Here’s Why Hotel Breakfasts Are Called “Continental”

It's the best part about staying in a hotel, after all.

The best part about staying in a hotel isn’t crisp, white sheets or comfy beds—it’s the free breakfast. There’s no better place to start your day than an all-you-can-eat buffet, after all. But at first glance, there’s nothing very “continental” about a continental breakfast. What’s the deal? Before you go on your vacation, make sure you know which foods you can and can’t bring on a plane.

No, American-style waffles and bagels don’t have anything to do with it. These nationwide breakfasts were actually modeled after the light morning meals common throughout the European continent. Hence, the word “continental.” (Before you check in anywhere, check and see if it’s one of the top bed and breakfasts in the country.)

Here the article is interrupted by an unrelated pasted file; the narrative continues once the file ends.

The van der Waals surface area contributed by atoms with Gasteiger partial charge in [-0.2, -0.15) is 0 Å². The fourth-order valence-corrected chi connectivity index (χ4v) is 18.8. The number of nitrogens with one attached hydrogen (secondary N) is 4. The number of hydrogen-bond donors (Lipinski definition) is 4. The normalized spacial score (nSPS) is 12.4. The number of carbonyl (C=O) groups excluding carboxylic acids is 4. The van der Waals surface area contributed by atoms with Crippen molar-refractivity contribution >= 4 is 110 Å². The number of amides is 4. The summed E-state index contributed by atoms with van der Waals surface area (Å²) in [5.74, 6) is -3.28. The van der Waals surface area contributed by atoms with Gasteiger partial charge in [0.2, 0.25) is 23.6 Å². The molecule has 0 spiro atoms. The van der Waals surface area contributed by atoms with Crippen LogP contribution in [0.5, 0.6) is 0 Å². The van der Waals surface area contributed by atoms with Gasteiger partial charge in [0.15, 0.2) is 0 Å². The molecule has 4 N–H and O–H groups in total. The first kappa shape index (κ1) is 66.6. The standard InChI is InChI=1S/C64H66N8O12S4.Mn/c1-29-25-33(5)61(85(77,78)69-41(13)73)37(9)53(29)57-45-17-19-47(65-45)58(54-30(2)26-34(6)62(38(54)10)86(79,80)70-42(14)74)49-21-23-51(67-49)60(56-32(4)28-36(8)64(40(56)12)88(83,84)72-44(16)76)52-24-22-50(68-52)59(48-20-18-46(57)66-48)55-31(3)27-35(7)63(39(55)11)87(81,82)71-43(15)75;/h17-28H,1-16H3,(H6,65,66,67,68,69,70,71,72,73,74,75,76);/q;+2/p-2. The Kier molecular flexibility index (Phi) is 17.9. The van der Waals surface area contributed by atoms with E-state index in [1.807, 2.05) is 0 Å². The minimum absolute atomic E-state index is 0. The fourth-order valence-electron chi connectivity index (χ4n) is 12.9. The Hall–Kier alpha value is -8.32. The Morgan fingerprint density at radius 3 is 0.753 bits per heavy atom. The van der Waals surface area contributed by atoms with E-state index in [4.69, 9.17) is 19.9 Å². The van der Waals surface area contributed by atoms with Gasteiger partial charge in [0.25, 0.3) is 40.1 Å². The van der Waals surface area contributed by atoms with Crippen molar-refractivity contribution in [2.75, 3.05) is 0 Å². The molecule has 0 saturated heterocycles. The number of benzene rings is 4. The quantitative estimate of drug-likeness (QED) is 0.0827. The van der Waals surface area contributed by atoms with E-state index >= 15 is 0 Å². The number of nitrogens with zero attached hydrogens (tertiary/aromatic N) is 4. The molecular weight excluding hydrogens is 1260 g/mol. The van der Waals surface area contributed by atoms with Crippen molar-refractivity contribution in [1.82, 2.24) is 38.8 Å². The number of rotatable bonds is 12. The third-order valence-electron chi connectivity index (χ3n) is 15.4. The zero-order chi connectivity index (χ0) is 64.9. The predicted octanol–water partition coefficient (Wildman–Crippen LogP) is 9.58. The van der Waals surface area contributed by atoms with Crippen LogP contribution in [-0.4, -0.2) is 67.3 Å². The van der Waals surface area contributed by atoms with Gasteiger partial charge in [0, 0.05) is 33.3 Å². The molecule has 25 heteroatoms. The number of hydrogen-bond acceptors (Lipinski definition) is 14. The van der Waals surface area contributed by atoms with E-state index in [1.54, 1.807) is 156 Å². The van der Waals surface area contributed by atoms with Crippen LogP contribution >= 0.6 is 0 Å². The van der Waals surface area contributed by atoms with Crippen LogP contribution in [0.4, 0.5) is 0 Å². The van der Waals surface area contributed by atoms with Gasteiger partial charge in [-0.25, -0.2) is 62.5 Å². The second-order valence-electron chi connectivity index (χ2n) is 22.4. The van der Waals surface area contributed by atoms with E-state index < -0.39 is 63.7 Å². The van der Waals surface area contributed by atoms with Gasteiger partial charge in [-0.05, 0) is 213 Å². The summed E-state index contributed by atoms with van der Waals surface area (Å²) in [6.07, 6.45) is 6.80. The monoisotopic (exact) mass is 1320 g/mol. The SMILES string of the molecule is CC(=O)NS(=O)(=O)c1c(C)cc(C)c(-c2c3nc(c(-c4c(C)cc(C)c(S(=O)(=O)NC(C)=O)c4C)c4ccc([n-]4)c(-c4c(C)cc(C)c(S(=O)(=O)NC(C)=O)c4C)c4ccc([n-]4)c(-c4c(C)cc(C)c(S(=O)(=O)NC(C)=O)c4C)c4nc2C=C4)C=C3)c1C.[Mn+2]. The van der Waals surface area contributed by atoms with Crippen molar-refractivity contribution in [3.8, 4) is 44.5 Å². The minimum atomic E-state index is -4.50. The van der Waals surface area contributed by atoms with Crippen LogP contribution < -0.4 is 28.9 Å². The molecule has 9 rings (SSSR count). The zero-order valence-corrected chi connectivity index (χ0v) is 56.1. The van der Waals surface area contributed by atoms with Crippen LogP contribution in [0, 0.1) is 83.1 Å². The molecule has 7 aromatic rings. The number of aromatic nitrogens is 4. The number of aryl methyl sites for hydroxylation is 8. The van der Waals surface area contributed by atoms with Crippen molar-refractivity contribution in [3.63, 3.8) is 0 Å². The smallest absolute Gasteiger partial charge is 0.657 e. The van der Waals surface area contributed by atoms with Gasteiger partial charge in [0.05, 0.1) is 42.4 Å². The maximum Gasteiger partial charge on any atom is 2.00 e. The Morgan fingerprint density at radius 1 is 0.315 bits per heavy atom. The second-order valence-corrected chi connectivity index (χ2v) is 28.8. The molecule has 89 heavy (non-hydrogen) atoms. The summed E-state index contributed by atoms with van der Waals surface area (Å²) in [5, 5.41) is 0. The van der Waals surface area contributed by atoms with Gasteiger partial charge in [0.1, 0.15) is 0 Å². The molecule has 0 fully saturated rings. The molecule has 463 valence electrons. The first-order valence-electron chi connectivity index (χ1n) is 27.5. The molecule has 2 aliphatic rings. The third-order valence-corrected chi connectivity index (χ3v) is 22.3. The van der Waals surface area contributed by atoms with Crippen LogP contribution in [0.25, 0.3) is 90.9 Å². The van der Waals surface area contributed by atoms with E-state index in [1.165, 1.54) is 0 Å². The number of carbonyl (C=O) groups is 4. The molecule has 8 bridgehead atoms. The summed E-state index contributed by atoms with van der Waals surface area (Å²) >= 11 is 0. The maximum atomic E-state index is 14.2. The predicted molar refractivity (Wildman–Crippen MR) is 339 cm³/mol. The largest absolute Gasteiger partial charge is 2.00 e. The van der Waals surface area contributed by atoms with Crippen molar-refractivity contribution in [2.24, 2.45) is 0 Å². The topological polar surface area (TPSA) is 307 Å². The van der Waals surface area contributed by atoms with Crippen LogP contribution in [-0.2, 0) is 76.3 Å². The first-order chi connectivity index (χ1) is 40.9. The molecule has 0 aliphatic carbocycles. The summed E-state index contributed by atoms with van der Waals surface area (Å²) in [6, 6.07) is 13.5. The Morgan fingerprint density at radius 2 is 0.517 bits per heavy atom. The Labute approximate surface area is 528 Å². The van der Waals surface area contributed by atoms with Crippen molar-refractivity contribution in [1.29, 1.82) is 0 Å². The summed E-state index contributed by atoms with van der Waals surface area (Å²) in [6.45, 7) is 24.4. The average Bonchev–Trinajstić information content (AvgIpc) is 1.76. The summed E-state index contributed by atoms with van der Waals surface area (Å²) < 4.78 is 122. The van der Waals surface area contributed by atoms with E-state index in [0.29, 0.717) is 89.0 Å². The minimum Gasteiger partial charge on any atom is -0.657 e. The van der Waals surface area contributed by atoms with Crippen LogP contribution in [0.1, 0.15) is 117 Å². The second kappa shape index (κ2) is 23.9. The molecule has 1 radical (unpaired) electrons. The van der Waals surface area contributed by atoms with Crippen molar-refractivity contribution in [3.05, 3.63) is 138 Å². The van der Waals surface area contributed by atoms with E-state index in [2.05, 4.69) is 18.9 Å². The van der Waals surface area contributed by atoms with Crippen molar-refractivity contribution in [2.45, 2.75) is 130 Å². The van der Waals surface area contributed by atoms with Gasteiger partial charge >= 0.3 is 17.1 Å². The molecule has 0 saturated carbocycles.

As hoteliers popped up across the country, they began to offer a lighter alternative to American breakfasts, serving items like coffee, bread, pastries and fruit. It was a win-win situation all around: Not only did the buffet please the palates of European tourists, but it was also inexpensive and easy to provide for the hotels. Here are hotels that serve free hot breakfast food.

This wasn’t the kind of hearty meal that Americans were used to, though. In fact, when hotels first began serving light breakfasts in the late 19th and early 20th centuries, American diners were outraged. Where were the juicy sausages? The heaping portions of eggs? Harper’s Weekly insisted the thought be banished from the “hemisphere where the Monroe Doctrine and the pie should reign supreme.”

Luckily, people aren’t as passionate about their hotel buffets anymore. More importantly, breakfast isn’t the only free perk you can get from your hotel. Find out what it was like to stay at Taco Bell’s pop-up hotel.

Originally Published on Reader's Digest

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